The Global Power Ambitions Behind the Indian Ballistic Missile Program

Indian ballistic missile program is growing in terms of both range and launch platforms. The Agni family of ballistic missiles has grown from short-range Agni-I to intercontinental-range Agni-V. Similarly, the launch platform flexibility has also increased from land-based Agni family to submarine-launched capability, the Sagarika and Shaurya. The increase in missiles’ coverage and diversity in terms of launch platforms are spearheading the Indian ambitions to become a global and hegemonic power.

India wants to achieve equal economic, political, and military status like the P-5 countries, including the United States (US), Russia, China, France, and the United Kingdom (UK). In this regard, the primary Indian motive behind nuclear weapons development is to achieve prestige and influence in the world community. Similarly, the ability to deliver those weapons across the globe further strengthens the ambitions of becoming a global power.

Indian ballistic missile program dates back to the Integrated Guided Missile Development Program (IGMDP), starting in 1983 to develop guided missiles of different ranges. The most significant programs under the initiative include the surface-to-surface Prithvi missile system, surface-to-air Akash missile system, and the Agni technology demonstrator. The nuclear-capable Prithvi family has short-range missiles ranging from 150km to 350km. It is also the most-produced short-range missile class in India. It is developed as a tactical and battlefield weapon against neighbouring Pakistan and China. However, it plays a limited role in achieving India’s global power ambitions by giving it a technological base and know-how. However, the Agni family of ballistic missiles is the most developed and diverse in range than the Prithvi family of ballistic missiles. Agni and the K-series of submarine-launched ballistic missiles (SLBMs) play the most significant role in exerting India’s military influence and reach globally.

Though the Agni program started under the IGMDP but later was separated in 1989 to streamline the production of ballistic missiles of strategic importance. Furthermore, Agni is a series of land-based short to intercontinental ballistic missiles (ICBMs). It has grown from the Agni-I to the Agni-V missile in the series. Entering into service in 2004, Agni-I has the range of 700-1200km, Agni-II with 2000-3500km, Agni-III with 3000-5000km, Agni-IV with 3500-4000km, and Agni-V with a range of 5000-8000km.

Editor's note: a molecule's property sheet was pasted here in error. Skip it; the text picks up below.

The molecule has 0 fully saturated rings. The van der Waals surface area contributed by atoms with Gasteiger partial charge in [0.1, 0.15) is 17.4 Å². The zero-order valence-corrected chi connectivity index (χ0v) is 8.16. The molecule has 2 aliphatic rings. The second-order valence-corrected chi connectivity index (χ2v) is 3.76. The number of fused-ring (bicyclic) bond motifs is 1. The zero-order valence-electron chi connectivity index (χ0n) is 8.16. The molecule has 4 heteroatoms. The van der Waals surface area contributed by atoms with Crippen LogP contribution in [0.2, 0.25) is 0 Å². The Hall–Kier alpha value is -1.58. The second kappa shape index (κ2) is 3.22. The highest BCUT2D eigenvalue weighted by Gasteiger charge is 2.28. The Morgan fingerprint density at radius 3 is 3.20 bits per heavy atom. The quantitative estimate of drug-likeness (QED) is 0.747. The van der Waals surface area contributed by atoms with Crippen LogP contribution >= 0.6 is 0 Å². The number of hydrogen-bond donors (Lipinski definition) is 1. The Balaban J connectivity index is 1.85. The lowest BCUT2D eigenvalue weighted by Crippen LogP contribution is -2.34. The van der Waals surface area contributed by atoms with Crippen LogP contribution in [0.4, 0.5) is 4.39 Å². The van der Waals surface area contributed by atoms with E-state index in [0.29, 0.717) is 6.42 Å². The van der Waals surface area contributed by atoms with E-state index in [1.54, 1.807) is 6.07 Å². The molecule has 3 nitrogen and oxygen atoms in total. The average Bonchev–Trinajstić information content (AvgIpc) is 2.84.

India is now developing the Agni-VI ICBM, with its range extending from 6000km to 10,000km. With Agni-VI, India will have a land-based ballistic missile with a worldwide reach, covering all essential capitals and places globally, a capability that only the P-5 countries and North Korea has.

It is not clear why India needs to have SLBMs with intercontinental ranges when its two primary adversaries are China and Pakistan, with whom it shares land borders. India already credibly holds all the targets in Pakistan and China at risk with its diverse land and air-launched weapons.

While the Agni-V and Agni-VI will be capable of hitting a wider range of targets around the world, the SLBMs like the K-4 (Shaurya) and K-15 (Sagarika) will truly be able to hit anywhere in the world. It will be possible due to the mobility of these SLBMs’ launch platforms, the nuclear-powered ballistic missile submarine (SSBN), the INS Arihant and Arighat. The K-15 has a range of 700-750km, and the K-4 has a range of 3000-3500km. Reportedly, the K-5 and K-6 SLBMs with the ranges of 5000km and 6000km are also under development.  There is another Dhanush ship-based missile with a range of 250-400km. It is said to be the naval version of the liquid propellant based Prithvi missile.